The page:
* engaged in conduct or knowingly placed the child with persons who engaged in conduct which endangers the physical or emotional well-being of the child; *

* failed to support the child in accordance with the parent's ability during a period of one year ending within six months of the date of the filing of the petition; *

* abandoned the child without identifying the child or furnishing means of identification, and the child's identity cannot be ascertained by the exercise of reasonable diligence; *

* voluntarily, and with knowledge of the pregnancy, abandoned the mother of the child beginning at a time during her pregnancy with the child and continuing through the birth, failed to provide adequate support or medical care for the mother during the period of abandonment before the birth of the child, and remained apart from the child or failed to support the child since the birth; *

* contumaciously refused to submit to a reasonable and lawful order of a court under Subchapter D, Chapter 261 of the Family Code; *

* been the major cause of: *

** the failure of the child to be enrolled in school as required by the Education Code; or ** the child's absence from the child's home without the consent of the parents or guardian for a substantial length of time or without the intent to return; **

* executed before or after the suit is filed an unrevoked or irrevocable affidavit of relinquishment of parental rights; *

* been convicted or has been placed on community supervision, including deferred adjudication community supervision, for being criminally responsible for the death or serious injury of a child under the following sections of the Penal Code or adjudicated under Title 3 for conduct that caused the death or serious injury of a child and that would constitute a violation of one of the following : murder, capital murder, manslaughter, indecency with a child, assault, sexual assault, aggravated assault, aggravated sexual assault, injury to a child, elderly individual, or disabled individual, abandoning or endangering child, prohibited sexual conduct, sexual performance by a child, and possession or promotion of child pornography; *

* had his or her parent-child relationship terminated with respect to another child based on a finding that the parent's conduct in violation of Texas law because such parent knowingly placed or knowingly allowed the child to remain in conditions or surroundings which endangered the physical or emotional well-being of the child or engaged in conduct or knowingly placed the child with persons who engaged in conduct which endangered the physical or emotional well-being of the child or substantially equivalent provisions of the law of another state; *

* constructively abandoned the child who has been in the permanent or temporary managing conservatorship of the Department of Protective and Regulatory Services or an authorized agency for not less than six months, and: *

** the department or authorized agency has made reasonable efforts to return the child to the parent; ** the parent has not regularly visited or maintained significant contact with the child; and ** the parent has demonstrated an inability to provide the child with a safe environment; **

* failed to comply with the provisions of a court order that specifically established the actions necessary for the parent to obtain the return of the child who has been in the permanent or temporary managing conservatorship of the Department of Protective and Regulatory Services for not less than nine months as a result of the child's removal from the parent under Chapter 262 of the Family Code for the abuse or neglect of the child; *

* used a controlled substance, as defined by Chapter 481, Health and Safety Code, in a manner that endangered the health or safety of the child, and: *

** failed to complete a court-ordered substance abuse treatment program; or ** after completion of a court-ordered substance abuse treatment program, continued to abuse a controlled substance; **

* knowingly engaged in criminal conduct that has resulted in the parent's: *

** conviction of an offense; and ** confinement or imprisonment and inability to care for the child for not less than two years from the date of filing the petition; **

* been the cause of the child being born addicted to alcohol or a controlled substance, other than a controlled substance legally obtained by prescription; *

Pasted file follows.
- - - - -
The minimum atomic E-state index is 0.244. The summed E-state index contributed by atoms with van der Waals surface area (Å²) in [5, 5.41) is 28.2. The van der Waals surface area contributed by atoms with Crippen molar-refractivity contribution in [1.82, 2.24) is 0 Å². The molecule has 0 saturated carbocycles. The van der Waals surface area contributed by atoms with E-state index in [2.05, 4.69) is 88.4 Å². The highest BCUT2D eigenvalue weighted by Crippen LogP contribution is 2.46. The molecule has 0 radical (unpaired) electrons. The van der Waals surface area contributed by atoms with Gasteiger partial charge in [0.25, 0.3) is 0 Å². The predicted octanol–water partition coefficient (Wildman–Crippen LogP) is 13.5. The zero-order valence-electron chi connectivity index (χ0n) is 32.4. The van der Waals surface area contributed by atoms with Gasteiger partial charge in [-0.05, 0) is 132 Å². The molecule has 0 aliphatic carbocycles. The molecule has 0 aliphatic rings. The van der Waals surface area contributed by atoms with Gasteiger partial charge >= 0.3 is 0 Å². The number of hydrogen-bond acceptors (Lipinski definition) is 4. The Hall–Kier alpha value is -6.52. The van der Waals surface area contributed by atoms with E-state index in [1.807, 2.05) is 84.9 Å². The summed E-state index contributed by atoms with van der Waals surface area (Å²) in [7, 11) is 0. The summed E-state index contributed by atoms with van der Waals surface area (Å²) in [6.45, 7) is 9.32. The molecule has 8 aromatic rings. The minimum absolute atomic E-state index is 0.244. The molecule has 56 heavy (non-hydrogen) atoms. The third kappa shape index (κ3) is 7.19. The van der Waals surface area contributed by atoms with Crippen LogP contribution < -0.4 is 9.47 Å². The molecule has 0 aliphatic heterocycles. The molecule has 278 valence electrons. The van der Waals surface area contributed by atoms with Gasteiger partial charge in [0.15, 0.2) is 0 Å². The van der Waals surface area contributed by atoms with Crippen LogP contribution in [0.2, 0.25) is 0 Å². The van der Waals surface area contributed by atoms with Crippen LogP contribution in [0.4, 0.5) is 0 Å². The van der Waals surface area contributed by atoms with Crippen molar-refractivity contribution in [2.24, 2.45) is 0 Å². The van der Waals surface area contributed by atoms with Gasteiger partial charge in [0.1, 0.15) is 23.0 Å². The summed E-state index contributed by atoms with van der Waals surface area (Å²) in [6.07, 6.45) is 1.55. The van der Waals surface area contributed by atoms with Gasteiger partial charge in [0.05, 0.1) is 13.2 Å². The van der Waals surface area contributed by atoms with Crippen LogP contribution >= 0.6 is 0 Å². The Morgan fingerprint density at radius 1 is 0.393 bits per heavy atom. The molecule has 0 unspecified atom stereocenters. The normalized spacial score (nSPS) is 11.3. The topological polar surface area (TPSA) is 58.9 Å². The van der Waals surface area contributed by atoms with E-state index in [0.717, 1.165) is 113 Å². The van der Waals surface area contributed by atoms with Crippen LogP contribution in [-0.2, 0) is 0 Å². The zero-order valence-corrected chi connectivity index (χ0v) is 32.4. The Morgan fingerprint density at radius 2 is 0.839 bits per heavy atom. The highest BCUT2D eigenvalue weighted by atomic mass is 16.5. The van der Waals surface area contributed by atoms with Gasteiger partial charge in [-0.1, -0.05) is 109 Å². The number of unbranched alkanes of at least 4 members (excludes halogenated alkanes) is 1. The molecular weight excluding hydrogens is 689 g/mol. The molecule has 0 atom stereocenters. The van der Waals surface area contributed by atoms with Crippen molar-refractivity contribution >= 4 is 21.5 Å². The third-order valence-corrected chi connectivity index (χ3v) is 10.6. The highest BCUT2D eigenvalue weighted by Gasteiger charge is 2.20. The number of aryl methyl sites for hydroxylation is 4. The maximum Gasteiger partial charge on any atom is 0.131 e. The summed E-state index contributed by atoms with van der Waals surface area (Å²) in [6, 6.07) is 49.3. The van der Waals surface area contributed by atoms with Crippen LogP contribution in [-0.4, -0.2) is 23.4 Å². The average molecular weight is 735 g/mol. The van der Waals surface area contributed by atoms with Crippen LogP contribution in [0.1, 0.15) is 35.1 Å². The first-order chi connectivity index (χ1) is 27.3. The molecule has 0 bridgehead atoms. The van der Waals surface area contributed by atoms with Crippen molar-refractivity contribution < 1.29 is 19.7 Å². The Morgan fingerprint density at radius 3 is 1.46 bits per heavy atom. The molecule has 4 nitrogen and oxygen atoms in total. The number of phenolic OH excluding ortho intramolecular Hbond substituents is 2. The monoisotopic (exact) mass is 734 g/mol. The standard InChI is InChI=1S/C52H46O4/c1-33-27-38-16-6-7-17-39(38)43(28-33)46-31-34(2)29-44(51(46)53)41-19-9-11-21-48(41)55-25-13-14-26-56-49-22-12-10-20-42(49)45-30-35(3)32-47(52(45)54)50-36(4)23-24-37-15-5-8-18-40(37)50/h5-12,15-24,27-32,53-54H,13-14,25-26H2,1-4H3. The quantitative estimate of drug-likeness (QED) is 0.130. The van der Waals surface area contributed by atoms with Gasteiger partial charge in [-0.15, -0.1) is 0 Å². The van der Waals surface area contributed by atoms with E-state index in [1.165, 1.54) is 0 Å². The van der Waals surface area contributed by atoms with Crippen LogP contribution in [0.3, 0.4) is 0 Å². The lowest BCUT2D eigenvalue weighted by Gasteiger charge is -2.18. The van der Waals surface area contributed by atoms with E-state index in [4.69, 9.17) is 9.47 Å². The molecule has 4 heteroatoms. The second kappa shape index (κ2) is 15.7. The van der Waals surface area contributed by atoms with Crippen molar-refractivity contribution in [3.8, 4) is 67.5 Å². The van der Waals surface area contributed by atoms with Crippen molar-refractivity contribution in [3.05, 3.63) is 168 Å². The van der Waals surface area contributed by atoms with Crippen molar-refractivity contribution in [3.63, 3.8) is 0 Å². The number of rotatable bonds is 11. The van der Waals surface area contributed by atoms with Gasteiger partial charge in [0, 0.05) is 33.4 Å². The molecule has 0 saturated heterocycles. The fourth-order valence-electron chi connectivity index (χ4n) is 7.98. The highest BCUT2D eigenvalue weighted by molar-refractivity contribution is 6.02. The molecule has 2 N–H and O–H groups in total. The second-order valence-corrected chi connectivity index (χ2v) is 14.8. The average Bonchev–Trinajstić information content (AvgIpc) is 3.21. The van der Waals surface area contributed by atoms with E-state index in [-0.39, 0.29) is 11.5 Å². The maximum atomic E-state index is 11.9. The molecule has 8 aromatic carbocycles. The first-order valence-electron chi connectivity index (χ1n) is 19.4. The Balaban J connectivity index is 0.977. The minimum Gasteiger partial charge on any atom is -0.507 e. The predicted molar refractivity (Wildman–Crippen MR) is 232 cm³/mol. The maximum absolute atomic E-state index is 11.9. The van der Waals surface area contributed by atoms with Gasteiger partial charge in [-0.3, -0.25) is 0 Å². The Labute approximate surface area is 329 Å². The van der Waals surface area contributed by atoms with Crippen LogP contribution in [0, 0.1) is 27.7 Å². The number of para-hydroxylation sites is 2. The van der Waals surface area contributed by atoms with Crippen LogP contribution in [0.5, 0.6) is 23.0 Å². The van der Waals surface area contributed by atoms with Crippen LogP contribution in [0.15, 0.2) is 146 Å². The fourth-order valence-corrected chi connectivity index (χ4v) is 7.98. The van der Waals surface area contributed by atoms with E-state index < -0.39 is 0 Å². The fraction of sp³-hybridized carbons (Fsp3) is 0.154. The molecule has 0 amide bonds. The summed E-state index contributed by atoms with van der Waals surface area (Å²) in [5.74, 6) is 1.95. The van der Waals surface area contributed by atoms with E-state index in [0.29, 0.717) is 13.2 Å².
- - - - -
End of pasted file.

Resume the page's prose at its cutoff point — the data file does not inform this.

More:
* voluntarily delivered the child to an emergency medical services provider under Section 262.301 without expressing an intent to return for the child Termination of Alleged Biological Father In today's changing society, the traditional family is not always the norm. The drafters of Family Code legislation have been forced to become more flexible to deal with the changes in family structure. One modern change in the family structure is the increase of children born out of wedlock. In this circumstance, the alleged biological father may either be absent from the child's life even though his identity is known, or the identity of the alleged biological father may not be known by the mother of the child. Section 161.002 of the Family Code provides for the involuntary termination of the parental rights of an alleged biological father. The rights of an alleged biological father may be terminated if: (1) after being served the termination lawsuit, he does not respond by timely filing an admission of paternity or a counterclaim for paternity prior to the final hearing in the suit; or (2) he has not registered with the paternity registry (established by the state of Texas), and after the exercise of due diligence by the petitioner: (A) his identity and location are unknown; or (B) his identity is known but he cannot be located; or (3) he has registered with the paternity registry, but the petitioner's attempt to personally serve the lawsuit at the address provided to the registry and at any other address for the alleged father known by the petitioner has been unsuccessful, despite the due diligence of the petitioner. Termination of Mentally Ill Parent Oftentimes, a parent is not mentally fit to care for his or her child. In such a situation, that parent has probably already subjected the child to some sort of endangerment. The diagnosis by a mental health professional that a person is mentally ill is rife with severe legal implications for that person, especially when he or she is a parent. The mental health professional must carefully balance the right of a parent to raise his or her child free from interference with the best interest of the child. Strict standards should be adhered to in order to ensure that both interests are protected. Texas law separately provides for grounds for a court to terminate the rights of a mentally ill parent in Family Code section 161.003. The court may order termination of the parent-child relationship in a suit filed by the Department of Protective and Regulatory Services if the court finds that: (1) the parent has a mental or emotional illness or a mental deficiency that renders the parent unable to provide for the physical, emotional, and mental needs of the child; (2) the illness or deficiency, in all reasonable probability, proved by clear and convincing evidence, will continue to render the parent unable to provide for the child's needs until the 18th birthday of the child; (3) the department has been the temporary or sole managing conservator of the child of the parent for the six months preceding the filing of the petition; (4) the department has made reasonable efforts to return the child to the parent; and (5) the termination is in the best interest of the child. Immediately after the filing of a such a suit, the court is required to appoint an attorney ad litem to represent the interests of the parent against whom the suit is brought. The threshold requirement is that the mental illness of the person actually interferes with that person's ability to care for his or her child. The mental illness must further interfere with that person's future ability to care for the child. If both requirements are not met, termination of a parent's rights is not proper. If the person is suffering from a severe mental illness, with no hope that such illness will be "cured", termination of that parent's rights is a virtual certainty. Termination of Own Rights A parent may file a suit for termination of his or her own parent-child relationship as provided by section 161.005 of the Family Code. Such a suit is rare and courts generally frown on this procedure. The court may order termination if termination is in the best interest of the child. In this scenario, custody may be turned over to the Department of Protective and Regulatory Services. The more common procedure to terminate a person's own rights is to execute an affidavit of voluntary relinquishment or an affidavit of waiver of interest in the child, both discussed hereinbelow. Termination After Attempted Abortion In some circumstances, a child may be born alive as the result of an attempted abortion. Texas law allows for a petition requesting termination of the parent-child relationship with respect to a parent if the child was born alive as the result of an attempted abortion. TEX.FAM.CODE ANN. § 161.006. This type of suit is extremely rare. In such a suit, the parent may not be the person filing the suit. A court or jury may not terminate the parent-child relationship with respect to a parent who: (1) had no knowledge of the abortion; or (2) participated in or consented to the abortion for the sole purpose of preventing the death of the mother. For example, a father who had no knowledge of an attempted abortion by the mother may not have his parental rights terminated pursuant to this ground. Termination When Pregnancy Results From Criminal Act The court may order the termination of the parent-child relationship of a parent and a child if the court finds that: (1) the parent has been convicted of the offense of sexual assault, aggravated sexual assault or prohibited sexual conduct; (2) as a direct result of the commission of the offense by the parent, the victim of the offense became pregnant with the parent's child; and (3) termination is in the best interest of the child. TEX.FAM.CODE ANN. § 161.007. It is clear that when a crime has been committed against a woman and that crime results in her pregnancy, the man who has been convicted of the crime will have his parental rights terminated. One problem with this ground for termination is that it requires a conviction of the criminal offense. Unfortunately, many sexual assaults are not reported so this ground may not be employed to terminate the offender's rights absent a conviction. Affidavit of Voluntary Relinquishment of Parental Rights Section 161.103 of the Family Code also provides for the voluntary relinquishment of a parent's rights. Most typically, this is the procedure that is employed to terminate a parent's rights so that another person may adopt the child. One or both parents may use such procedure to terminate his or her rights to a child rather than present the matter for a trial in court. The voluntary termination of a parent's rights can be a very difficult and tricky process. If the parent attempts to revoke the affidavit, there may be problems in terminating that parent's rights. It is not uncommon for a biological parent to change his or her mind during the process. Texas laws, however, provide safeguards in the event a parent attempts to revoke the affidavit. The requisites of the affidavit for voluntary relinquishment are very specific and must be adhered to. An affidavit for voluntary relinquishment of parental rights must be: (1) signed after the birth of the child, but not before 48 hours after the birth of the child, by the parent, whether or not a minor, whose parental rights are to be relinquished; (2) witnessed by two credible persons; and (3) verified before a person authorized to take oaths. The affidavit must contain: (1) the name, address, and age of the parent whose parental rights are being relinquished; (2) the name, age, and birth date of the child; (3) the names and addresses of the guardians of the person and estate of the child, if any; (4) a statement that the affiant is or is not presently obligated by court order to make payments for the support of the child; (5) a full description and statement of value of all property owned or possessed by the child; (6) an allegation that termination of the parent-child relationship is in the best interest of the child; (7) one of the following, as applicable: (A) the name and address of the other parent; (B) a statement that the parental rights of the other parent have been terminated by death or court order; or (C) a statement that the child has no presumed father and that an affidavit of status of the child has been executed; (8) a statement that the parent has been informed of parental rights and duties; (9) a statement that the relinquishment is revocable, that the relinquishment is irrevocable, or that the relinquishment is irrevocable for a stated period of time; (10) if the relinquishment is revocable, a statement in boldfaced type concerning the right of the parent signing the affidavit to revoke the relinquishment only if the revocation is made before the 11th day after the date the affidavit is executed; (11) if the relinquishment is revocable, the name and address of a person to whom the revocation is to be delivered; and (12) the designation of a prospective adoptive parent, the Department of Protective and Regulatory Services, if the department has consented in writing to the designation, or a licensed child-placing agency to serve as managing conservator of the child and the address of the person or agency. The affidavit may contain a consent to the placement of the child for adoption by the Department of Protective and Regulatory Services or by a licensed child-placing agency. The relinquishment in an affidavit that designates the Department of Protective and Regulatory Services or a licensed child-placing agency to serve as the managing conservator is irrevocable. Revocability of Certain Affidavits The time frame to revoke an affidavit of relinquishment is narrow as provided by Family Code section 161.035. It gives the parent the chance to change his or her mind during the appropriate time frame and also balances the rights of the future parents of the child. An affidavit that is made revocable is only revocable before the 11th day after the affidavit was executed. An affidavit of relinquishment of parental rights or affidavit of waiver of interest in a child that fails to state that the relinquishment or waiver is irrevocable for a stated time is: (1) revocable only if the revocation is made before the 11th day after the date the affidavit is executed; and (2) irrevocable on or after the 11th day after the date the affidavit is executed. Rights of Designated Managing Conservator Pending Court Appointment A person, licensed child-placing agency, or authorized agency designated managing conservator of a child in an irrevocable or unrevoked affidavit of relinquishment has a right to possession of the child superior to the right of the person executing the affidavit, the right to consent to medical, surgical, dental, and psychological treatment of the child, and the rights and duties given to a possessory conservator until such time as these rights and duties are modified or terminated by court order. The superior right to possession of the child and the accompanying rights and duties are a necessary corollary for the parent assuming control of the child. Such rights are those which are naturally invested in the parent of a child. Accordingly, when a biological parent waives those rights by affidavit, it is necessary to transfer those rights to another person or entity assuming the responsibilities of a parent. TEX.FAM.CODE ANN. § 161.004. Affidavit of Status of Child An affidavit of status of a child is necessary when a mother wishes to voluntarily terminate her own parental rights and the child has no "presumed father". TEX.FAM.CODE ANN. § 161.005. A presumed father is generally defined as (1) a man who is married to the mother while the child is born or the child is born not more than 300 days after the marriage was terminated, or (2) a man who has married or attempted to marry the child's mother after the birth of the child and he has either (a) filed a written acknowledgment of paternity, (b) consents in writing to be named as the child's father on the birth certificate or (c) he is obligated to support the child under a written voluntary promise or by court order. An attempted marriage not in strict compliance with the law will not relieve a man of presumed father status. If the child has no presumed father, an affidavit must be: (1) signed by the mother, whether or not a minor; (2) witnessed by two credible persons; and (3) verified before a person authorized to take oaths. The affidavit must: (1) state that the mother is not and has not been married to the alleged father of the child; (2) state that the mother and alleged father have not attempted to marry under the laws of this state or another state or nation; (3) state that paternity has not been established under the laws of any state or nation; and (4) contain one of the following, as applicable: (A) the name and whereabouts of a man alleged to be the father; (B) the name of an alleged father and a statement that the affiant does not know the whereabouts of the father; (C) a statement that an alleged father has executed a statement of paternity under Chapter 160 of the Family Code and an affidavit of relinquishment of parental rights and that both affidavits have been filed with the court; or (D) a statement that the name of an alleged father is unknown. The affidavit of status of child may be executed at any time after the first trimester of the pregnancy of the mother. The problem that arises out of a termination of a man's parental rights who is not a presumed father is that the mother is not always truthful as to his whereabouts or has not really made a diligent search for him. In this case, when an absent man's rights are terminated, it is not unusual for him to attempt to later come back and establish his parental rights. This will create potential problems as to whether he was given fair notice and whether he was given fair due process by the law. If the man does not act expeditiously to establish his rights as the father, he is less likely to overturn the termination order. A man is presumed to have knowledge that he potentially has a child when he engages in the act of sexual intercourse with a woman. Accordingly, he could attempt to establish his rights to the child by registering in Texas' state paternity registry after the act of sexual intercourse with a woman. Although this procedure is hardly practical, it does provide a safeguard for potential fathers. Requirement of Paternity Registry Certificate Another procedural safeguard exists for an unknown father. If an affidavit of status of child states that the father of the child is unknown and no probable father is known, a certificate from the bureau of vital statistics signed by the registrar that a diligent search has been made of the paternity registry maintained by the bureau and that a registration has not been found pertaining to the father of the child in question must be filed with the court before a trial on the merits in the suit for termination may be held. TEX.FAM.CODE ANN. § 161.009. In a proceeding to terminate parental rights in which the alleged or probable father has not been personally served with citation or signed an affidavit of relinquishment or an affidavit of waiver of interest, a court may not terminate the parental rights of the alleged or probable father, whether known or unknown, unless a certificate from the bureau of vital statistics signed by the registrar states that a diligent search has been made of the paternity registry maintained by the bureau and that a filing or registration has not been found pertaining to the father of the child in question. Affidavit of Waiver of Interest in Child Rather than sign an affidavit of voluntary relinquishment of a child, it is more typical for a man to sign an affidavit of wavier of interest in the child pursuant to Family Code section 161.106.. A man may sign an affidavit disclaiming any interest in a child in any suit filed or to be filed affecting the parent-child relationship with respect to the child. The affidavit may be signed before the birth of the child. The affidavit must be: (1) signed by the man, whether or not a minor; (2) witnessed by two credible persons; and (3) verified before a person authorized to take oaths. The affidavit may contain a statement that the affiant does not admit being the father of the child or having had a sexual relationship with the mother of the child. An affidavit of waiver of interest in a child may be used against the man in a suit in which the man attempts to establish an interest in the child. The affidavit may not be used in a suit brought by another person, licensed child-placing agency, or authorized agency to establish the affiant's paternity of the child. A waiver in an affidavit that designates the Department of Protective and Regulatory Services or a licensed child-placing agency to serve as the managing conservator is irrevocable. A waiver in any other affidavit is revocable unless it expressly provides that it is irrevocable. A waiver in an affidavit that fails to state that the waiver is irrevocable is revocable only is such revocation is made on or before the 11th day after the affidavit was executed. Although there is some ambiguity in the statute as to the stated time period that an affidavit may be made expressly revocable, the safer practice is to assume that such waiver may only be made revocable for 11 days after the affidavit's execution. An affidavit that contains a waiver that is revocable must contain: (1) a statement in boldfaced type concerning the right of the person who executed the affidavit to revoke the affidavit only if the revocation is made before the 11th day after the date the affidavit is executed; and (2) the name and address of the person to whom the revocation is to be delivered. To revoke a waiver, the person who executed the affidavit must sign a statement witnessed by two credible persons and verified before a person authorized to take oaths. If a person attempting to revoke an affidavit has knowledge that a suit for termination of the parent-child relationship based on the person's waiver of interest in a child has been filed, the person shall file a copy of the revocation with the clerk of the court in which the termination is proceeding. Missing Parent or Relative As set out in Family Code section 161.107, if a parent of the child has not been personally served in a suit in which the Department of Protective and Regulatory Services seeks termination, the department must make a diligent effort to locate that parent. If a parent has not been personally served and cannot be located, the department shall make a diligent effort to locate a relative of the missing parent to give the relative an opportunity to request appointment as the child's managing conservator. If the department is not able to locate a missing parent or a relative of that parent and sufficient information is available concerning the physical whereabouts of the parent or relative, the department must request the state agency designated to administer a statewide plan for child support to use the Texas parental locator service to determine the location of the missing parent or relative. The department is required to provide evidence to the court to show what actions were taken by the department in making a diligent effort to locate the missing parent and relative of the missing parent. Release of Child From Hospital or Birthing Center Before or at the time an affidavit of relinquishment of parental rights is executed, the mother of a newborn child may authorize the release of the child from the hospital or birthing center to a licensed child-placing agency, the Department of Protective and Regulatory Services, or another designated person. TEX.FAM.CODE ANN. § 161.108. A release must be: (1) executed in writing; (2) witnessed by two credible adults; and (3) verified before a person authorized to take oaths. The hospital may not pass judgment on the release. A hospital or birthing center must comply with the terms of a release executed without requiring a court order. Criminal Charges Against the Parent Pursuant to Family Code section161.2011, a court many not proceed to final trial in a suit to terminate the parent-child relationship during the time that any criminal charges filed against a parent whose rights are subject to termination in the suit are pending if the criminal charges are directly related to the grounds for which termination of the parent's rights are sought unless it determines that it is in the best interest of the child. The court, however, is not precluded from issuing appropriate temporary orders. The court in which a suit to terminate the parent-child relationship is pending may render an order denying a parent access to a child if the parent is indicted for criminal activity that constitutes a ground for terminating the parent-child relationship. The denial of access must continue until the date the criminal charges for which the parent was indicted are resolved and the court renders an order providing for access to the child by the parent. Order Denying Termination As set out in Family Code section 161.205, if the court does not order termination of the parent-child relationship, it must: (1) dismiss the petition; or (2) render any order in the best interest of the child. Order Terminating Parental Rights If the court finds by clear and convincing evidence grounds for termination of the parent-child relationship, it must render an order terminating the parent-child relationship pursuant to Family Code section 161.206. An order terminating the parent-child relationship divests the parent and the child of all legal rights and duties with respect to each other, except that the child retains the right to inherit from and through the parent unless the court otherwise provides. The court is not precluded from ordering reasonable visitation to a child for a biological or adoptive maternal or paternal grandparent even though a parent's rights have been terminated. Appointment of Managing Conservator on Termination The court may not terminate the rights of both parents or of the only living parent and take no other action. The child's rights mandate that if a court terminates the parent-child relationship with respect to both parents or to the only living parent, the court is required to appoint a suitable, competent adult, the Department of Protective and Regulatory Services, a licensed child-placing agency, or an authorized agency as managing conservator of the child. TEX.FAM.CODE ANN. § 161.207. This person or entity assumes all of the rights and duties concerning the child. Appointment of Department of Protective and Regulatory Services as Managing Conservator If a parent of the child has not been personally served in a suit in which the Department of Protective and Regulatory Services seeks termination, the court that terminates a parent-child relationship may not appoint the Department of Protective and Regulatory Services as permanent managing conservator of the child unless the court determines that: (1) the department has made a diligent effort to locate a missing parent who has not been personally served and a relative of that parent; and (2) a relative located by the department has had a reasonable opportunity to request appointment as managing conservator of the child or the department has not been able to locate the missing parent or a relative of the missing parent. TEX.FAM.CODE ANN. § 161.208. Direct or Collateral Attack on Termination Order Section 161.211 of the Family Code sets forth the limited grounds for a direct or collateral attack on a termination order. The validity of an order terminating the parental rights of a person who has been personally served or who has executed an affidavit of relinquishment of parental rights or an affidavit of waiver of interest in a child or whose rights have been terminated pursuant to the grounds for termination of an alleged biological father is not subject to collateral or direct attack after the sixth month after the date the order was rendered. The validity of an order terminating the parental rights of a person who is served by citation by publication is not subject to collateral or direct attack after the sixth month after the date the order was rendered. A direct or collateral attack on an order terminating parental rights based on an unrevoked affidavit of relinquishment of parental rights or affidavit of waiver of interest in a child is limited to issues relating to fraud, duress, or coercion in the execution of the affidavit.